Schafer: I’m hyperfocusing on… couch cushions

Columnist Cameryn Schafer describes her weekend after receiving dose two of the COVID-19 vaccine. The second dose comes with a stronger immune response than the first, but one weekend of discomfort provides you and those around you with a stronger safety net moving forward through the pandemic.

Cameryn Schafer

This column is a part of a series called “I’m hyperfocusing on…”.

I spent every minute of my weekend laying on the couch. It was absolutely awful, and I couldn’t imagine having to do it again this summer. But, if I could go back and change my actions, I wouldn’t.

When I received my first dose of the COVID-19 vaccine, I was told by the nurse to prepare for some drowsiness, light nausea and fogginess to settle in after about 18 hours, and to last for six to 10 hours. Sure enough, 18 hours later, I was climbing in the car to go to the State Track Meet to support my younger cousin. It wasn’t much longer before I was completely spaced out, unable to focus on anything other than the yellow line in the middle of the road. At the time, I thought this was because of my new ADHD medication, but in retrospect, I’ve realized the nurses hit the nail on the head with the side effects before my 15 minutes of waiting was done.

By the end of the first two hours that we’d been at the meet, I felt exhausted, seemingly out of nowhere. We still had several hours left before my cousin’s race, and I started dozing off. I’d fall asleep for a couple of races in my seat at the meet, surrounded by spectators screaming for the runners, and then I’d wake up again with no idea what race was being run. This kept on until it started raining and my sister and I left to find rain ponchos for the family. When we came back, I stayed awake for about three races before falling asleep all over again. I felt absurd being unable to stay awake amidst all the action. I was able to cheer for the entirety of my cousin’s race, but the majority of that day was just me knocked out in the stands.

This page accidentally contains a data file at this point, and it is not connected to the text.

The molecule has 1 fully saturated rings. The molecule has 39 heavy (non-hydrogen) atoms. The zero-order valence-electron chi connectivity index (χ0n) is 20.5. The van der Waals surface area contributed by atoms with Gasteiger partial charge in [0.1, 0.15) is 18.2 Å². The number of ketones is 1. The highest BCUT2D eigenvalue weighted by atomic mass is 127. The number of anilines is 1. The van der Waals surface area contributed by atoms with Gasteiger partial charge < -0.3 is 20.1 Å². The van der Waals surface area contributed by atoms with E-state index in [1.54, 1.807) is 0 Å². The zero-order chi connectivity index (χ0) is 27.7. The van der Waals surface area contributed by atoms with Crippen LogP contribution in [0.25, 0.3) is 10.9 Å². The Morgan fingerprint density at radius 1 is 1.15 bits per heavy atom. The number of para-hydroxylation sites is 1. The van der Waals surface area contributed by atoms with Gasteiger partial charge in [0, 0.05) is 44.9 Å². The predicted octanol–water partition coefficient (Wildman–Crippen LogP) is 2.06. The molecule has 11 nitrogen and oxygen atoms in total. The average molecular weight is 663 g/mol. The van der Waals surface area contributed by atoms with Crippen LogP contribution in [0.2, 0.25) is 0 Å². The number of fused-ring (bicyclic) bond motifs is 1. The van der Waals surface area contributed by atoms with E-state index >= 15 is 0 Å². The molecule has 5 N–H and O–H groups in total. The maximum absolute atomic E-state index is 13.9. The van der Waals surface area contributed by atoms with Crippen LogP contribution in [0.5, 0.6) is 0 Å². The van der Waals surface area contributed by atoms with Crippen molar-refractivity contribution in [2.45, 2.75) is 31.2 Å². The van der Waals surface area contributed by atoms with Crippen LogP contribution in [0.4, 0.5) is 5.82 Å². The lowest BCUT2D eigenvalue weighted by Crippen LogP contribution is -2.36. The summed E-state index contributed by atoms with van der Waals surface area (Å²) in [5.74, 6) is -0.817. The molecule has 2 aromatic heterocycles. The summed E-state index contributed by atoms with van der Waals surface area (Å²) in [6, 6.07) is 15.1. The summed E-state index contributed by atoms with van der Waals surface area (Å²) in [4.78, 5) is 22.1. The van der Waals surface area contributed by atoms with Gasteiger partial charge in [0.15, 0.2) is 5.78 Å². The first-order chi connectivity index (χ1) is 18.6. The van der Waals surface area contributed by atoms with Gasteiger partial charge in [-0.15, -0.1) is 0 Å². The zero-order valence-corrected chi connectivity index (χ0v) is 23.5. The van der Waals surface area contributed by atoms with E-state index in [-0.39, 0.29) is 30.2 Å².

After the drive home, I went straight to bed, and when I woke up in the morning, it was as though I’d never been any different in the first place.

On Friday, I received my second dosage. The nurse told me I should expect a much more intense response to this dosage than the first. This came as no surprise to me because the first dosage is to expose your immune system to the virus’ DNA, while the second dosage puts your immune system on alert to the potential arrival of the virus at any time. Because the immune system has seen it before, the second dosage gets hit with the full intensity of the immune system to keep you safe.

Normally, I do pretty well with getting sick. I might take it easy for part of a day at best when I catch something serious. Migraines used to be my biggest weakness, but in eighth grade, my mother took me to the doctor for a particularly bad migraine, and he “prescribed” me two liters of Mountain Dew, some over the counter meds and a nap. Since that day, a migraine is only debilitating for the hour that I spend sleeping it off with the right blend. I’ve never gone back to Mountain Dew, though; I’d much rather down a triple shot of espresso to get that caffeine. I’m one of those people that “doesn’t have time” to get sick, and I spend as little time admitting to myself that I’m sick as possible.

Before I went to sleep Friday, the headache had started. I pushed through and finished up my homework for the night, watched some TV and then went to sleep on the couch. I woke up at 4 a.m. to get a drink of water, and by the time I got to the kitchen, I was burning up, I couldn’t hear anything, my heart was racing and I couldn’t stand upright. I won’t lie, it was scary. I decided to stop my ADHD medication until my vaccine side effects passed just to be sure that I wasn’t overworking my heart.

I woke up later in the morning with a thundering headache and a fever of over 100 degrees. My sister had a basketball tournament over two hours away, so my grandmother stopped by every couple of hours to check on me. I was achy, I had a headache, I couldn’t eat and, quite possibly the worst of all, I had no energy to sit up for two whole days.

During one of my grandmother’s stops, she said something that put this whole experience into perspective for me: “I’d much rather you be here like this for two days than to be in a hospital with the actual disease for 15 days.”

Yes, the side effects of the COVID-19 vaccine suck. Both dosages put me through the wringer, and I couldn’t stand the lack of energy. But going through a collective three days of pain to ensure you aren’t one of the many people seriously affected by the virus is worth it. Three days of exhaustion is worth it to see your grandparents. Three days is all it takes to protect your high-risk friends.

When the school year starts back up in the fall, we won’t have a schedule full of virtual classes. We will, however, be surrounded by friends, old and new. Many people are high risk, and we don’t even know it. By getting the vaccine, you can help guarantee your friends are safe this year. I hated being stuck on the couch for two whole days, but I’m glad I did it.